Woman 'shell of former self' after supermarket slip on muffin

The court heard that Olivia Harte Lynch suffers from chronic pain syndrome after falling in a Londis in County Leitrim in August, 2012
Woman 'shell of former self' after supermarket slip on muffin
22/7/2020Olivia Harte Lynch leaving the Four Courts after the second day of her High Court action for damages. Picture: Collins Courts

A single slipping episode in a Londis supermarket was life changing for a 38-year-old mother who now suffers chronic pain, the High Court has heard.

Olivia Harte Lynch, a law and business graduate and a working mum, is now a shell of her former self following her fall after slipping on what is claimed was a muffin on the floor of a Londis store, her counsel told the court.

Peter Bland SC yesterday said Ms Harte Lynch has had to have surgery and suffers from chronic pain syndrome since the fall at the Dromohair, Co Leitrim branch of Londis on August 23, 2012.

Aggravated damages are also being sought in the action over the conduct of the defence by Londis. Ms Harte Lynch also applied to have the defence of the action struck out but this application was turned down.

Mr Bland SC said: “the case of the Dromohair Muffin “ had turned in to one where the fundamental rights of a citizen to access to justice had been put in issue. Counsel told the High Court when the supermarket side sought an adjournment of the case in front of another judge two weeks ago, the court was told on behalf of the defendants that “this accident was no accident.” Counsel said it was “ beyond extraordinary” that the supermarket was alleging fraud when Londis had admitted five years ago that Ms Harte Lynch had slipped and fell.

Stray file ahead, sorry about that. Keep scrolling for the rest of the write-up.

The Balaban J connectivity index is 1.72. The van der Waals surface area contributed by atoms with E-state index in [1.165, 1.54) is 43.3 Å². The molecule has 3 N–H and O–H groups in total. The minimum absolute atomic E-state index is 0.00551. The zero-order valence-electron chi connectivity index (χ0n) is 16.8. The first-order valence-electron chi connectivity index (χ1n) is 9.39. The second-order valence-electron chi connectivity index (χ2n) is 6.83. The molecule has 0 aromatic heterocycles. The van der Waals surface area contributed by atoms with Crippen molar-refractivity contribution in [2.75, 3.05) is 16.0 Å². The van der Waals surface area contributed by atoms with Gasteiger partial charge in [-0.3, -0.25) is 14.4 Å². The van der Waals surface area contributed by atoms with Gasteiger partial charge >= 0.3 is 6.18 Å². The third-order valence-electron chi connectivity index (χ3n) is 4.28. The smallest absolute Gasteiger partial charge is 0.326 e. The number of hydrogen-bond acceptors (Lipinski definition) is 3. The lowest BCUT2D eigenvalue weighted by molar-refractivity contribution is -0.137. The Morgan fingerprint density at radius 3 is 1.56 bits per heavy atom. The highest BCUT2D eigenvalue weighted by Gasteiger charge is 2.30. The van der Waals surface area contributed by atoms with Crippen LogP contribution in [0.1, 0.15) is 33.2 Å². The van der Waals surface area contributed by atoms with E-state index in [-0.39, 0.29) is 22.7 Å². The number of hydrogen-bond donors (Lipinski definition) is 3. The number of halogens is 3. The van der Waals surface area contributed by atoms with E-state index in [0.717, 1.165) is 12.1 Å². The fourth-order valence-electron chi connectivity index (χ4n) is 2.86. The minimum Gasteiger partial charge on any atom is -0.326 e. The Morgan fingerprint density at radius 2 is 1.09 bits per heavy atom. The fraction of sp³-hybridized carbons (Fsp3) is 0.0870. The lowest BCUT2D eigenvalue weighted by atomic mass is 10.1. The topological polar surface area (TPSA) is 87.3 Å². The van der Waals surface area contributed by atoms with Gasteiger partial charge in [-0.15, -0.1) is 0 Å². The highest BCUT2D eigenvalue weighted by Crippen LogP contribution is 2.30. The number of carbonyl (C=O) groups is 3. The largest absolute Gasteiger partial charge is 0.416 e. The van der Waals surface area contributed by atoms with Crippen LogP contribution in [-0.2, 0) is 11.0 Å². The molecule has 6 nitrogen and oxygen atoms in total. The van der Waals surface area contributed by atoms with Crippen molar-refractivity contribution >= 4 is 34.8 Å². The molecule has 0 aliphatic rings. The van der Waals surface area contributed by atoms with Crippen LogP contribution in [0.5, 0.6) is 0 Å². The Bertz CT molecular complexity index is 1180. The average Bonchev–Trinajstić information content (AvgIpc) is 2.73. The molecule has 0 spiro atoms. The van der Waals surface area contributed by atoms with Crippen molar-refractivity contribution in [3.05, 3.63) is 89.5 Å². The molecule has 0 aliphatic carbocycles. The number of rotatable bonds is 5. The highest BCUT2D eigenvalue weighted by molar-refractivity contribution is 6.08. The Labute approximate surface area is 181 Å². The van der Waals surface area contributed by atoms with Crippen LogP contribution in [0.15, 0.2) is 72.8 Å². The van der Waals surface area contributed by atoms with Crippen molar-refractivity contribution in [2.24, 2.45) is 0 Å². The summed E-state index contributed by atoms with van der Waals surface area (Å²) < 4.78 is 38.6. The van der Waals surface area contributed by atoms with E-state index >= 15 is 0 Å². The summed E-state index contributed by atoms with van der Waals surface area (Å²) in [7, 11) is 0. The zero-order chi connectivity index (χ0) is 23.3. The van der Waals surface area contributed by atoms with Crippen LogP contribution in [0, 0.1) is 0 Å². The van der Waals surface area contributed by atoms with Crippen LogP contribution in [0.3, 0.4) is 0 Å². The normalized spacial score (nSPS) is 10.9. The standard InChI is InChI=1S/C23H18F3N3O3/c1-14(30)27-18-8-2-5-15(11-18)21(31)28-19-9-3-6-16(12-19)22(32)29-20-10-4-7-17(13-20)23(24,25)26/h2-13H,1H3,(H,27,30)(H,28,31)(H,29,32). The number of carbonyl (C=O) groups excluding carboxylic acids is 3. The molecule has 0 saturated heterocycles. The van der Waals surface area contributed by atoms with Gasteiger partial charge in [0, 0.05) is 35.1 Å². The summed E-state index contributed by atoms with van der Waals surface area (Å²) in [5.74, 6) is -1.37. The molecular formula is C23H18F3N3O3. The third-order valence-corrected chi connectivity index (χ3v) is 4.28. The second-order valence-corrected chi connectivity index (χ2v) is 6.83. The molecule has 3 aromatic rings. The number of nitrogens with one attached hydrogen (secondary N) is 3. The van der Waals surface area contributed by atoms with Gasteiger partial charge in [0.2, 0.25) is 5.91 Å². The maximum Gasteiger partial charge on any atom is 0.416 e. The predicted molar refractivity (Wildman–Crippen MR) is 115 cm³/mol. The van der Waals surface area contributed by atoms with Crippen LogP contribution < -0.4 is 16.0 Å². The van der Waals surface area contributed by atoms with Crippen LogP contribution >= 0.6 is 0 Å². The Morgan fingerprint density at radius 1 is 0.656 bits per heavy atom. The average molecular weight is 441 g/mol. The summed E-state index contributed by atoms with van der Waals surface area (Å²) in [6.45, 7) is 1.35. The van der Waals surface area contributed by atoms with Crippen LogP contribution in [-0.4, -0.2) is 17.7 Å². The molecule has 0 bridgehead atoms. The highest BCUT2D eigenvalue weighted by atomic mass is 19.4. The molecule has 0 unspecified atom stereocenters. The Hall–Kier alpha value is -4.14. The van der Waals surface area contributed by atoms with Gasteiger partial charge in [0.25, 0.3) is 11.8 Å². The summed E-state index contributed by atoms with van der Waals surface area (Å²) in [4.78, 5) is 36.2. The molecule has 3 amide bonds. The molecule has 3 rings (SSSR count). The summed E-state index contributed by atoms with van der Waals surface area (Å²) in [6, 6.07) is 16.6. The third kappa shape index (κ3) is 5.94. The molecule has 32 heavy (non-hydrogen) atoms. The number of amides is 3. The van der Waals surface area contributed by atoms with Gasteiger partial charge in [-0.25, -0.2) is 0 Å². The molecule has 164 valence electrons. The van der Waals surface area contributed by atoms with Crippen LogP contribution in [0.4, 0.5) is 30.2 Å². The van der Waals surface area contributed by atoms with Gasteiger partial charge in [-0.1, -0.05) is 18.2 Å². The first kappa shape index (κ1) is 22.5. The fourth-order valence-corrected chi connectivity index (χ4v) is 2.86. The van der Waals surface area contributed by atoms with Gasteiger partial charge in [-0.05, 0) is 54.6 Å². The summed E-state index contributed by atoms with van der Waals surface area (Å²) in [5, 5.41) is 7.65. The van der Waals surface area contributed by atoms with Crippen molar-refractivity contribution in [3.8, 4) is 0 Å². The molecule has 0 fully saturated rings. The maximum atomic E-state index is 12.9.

Mr Bland said the signal was deliberate and his side contended it was done on the instructions of the insurers “knowing how intimidatory it would be.” Counsel told Mr Justice Bernard Barton what was more egregious than the alleged accusation of fraud were other grotesque and wild allegations made against Ms Harte Lynch without evidential foundation.

One of those he said was the suggestion by a psychiatrist in a medical report commissioned by the insurers that Ms Harte Lynch may have Munchausen syndrome by proxy — a mental health problem in which a caregiver makes up or causes an illness in a person under his or her care, such as a child. Counsel said this deduction was based on the fact that Ms Harte Lynch referred to her 12-year-old daughter who was with her at the time of the accident as having stomach cramps.

Counsel said the Londis side claims Ms Harte Lynch has allegedly invented her chronic pain syndrome and another theory advanced is that she is allegedly a drug addict.

Olivia Harte Lynch, Skreeney, Manorhiliton, Co Leitrim has sued JNF McGoldrick Ltd trading as McGoldrick’s Londis, Main Street, Dromahair, Co Leitrim as a result of the accident on August 23, 2012.

It is claimed there was an alleged failure to remove the cake or muffin from the floor so as to ensure it would not constitute a trap or a source of danger.

Oliva Harte Lynch slipped on a piece of chocolate cake in the Dromahair supermarket

Londis contends Ms Harte Lynch was the author of her own misfortune and allegedly did not wipe her feet on entering the shop and it is claimed she failed to keep a proper lookout. 

Jonathan Kilfeather SC for Londis told the court it was not being alleged by Londis or the indemnifying insurance company that this was a staged or fraudulent accident.

Mr Justice Barton said there was no allegation of fraud and it was not in the pleadings.

Opening the case which is due to last a number of weeks, Mr Bland said Ms Harte Lynch fell after entering the shop and near the coffee area.

When she got up , he said she saw what looked like cream and icing on the floor and she thought it was a piece of chocolate from cake. She told a member of staff at the deli counter and she was told “ Actually dear, it’s a muffin.’ Counsel said there were muffins on a tray beside the coffee machine.

Mr Bland said it was their case there was no cleaning system in place and the only cleaning system was the floor was wiped with paper after the accident.

The case before Mr Justice Bernard Barton continues today.  

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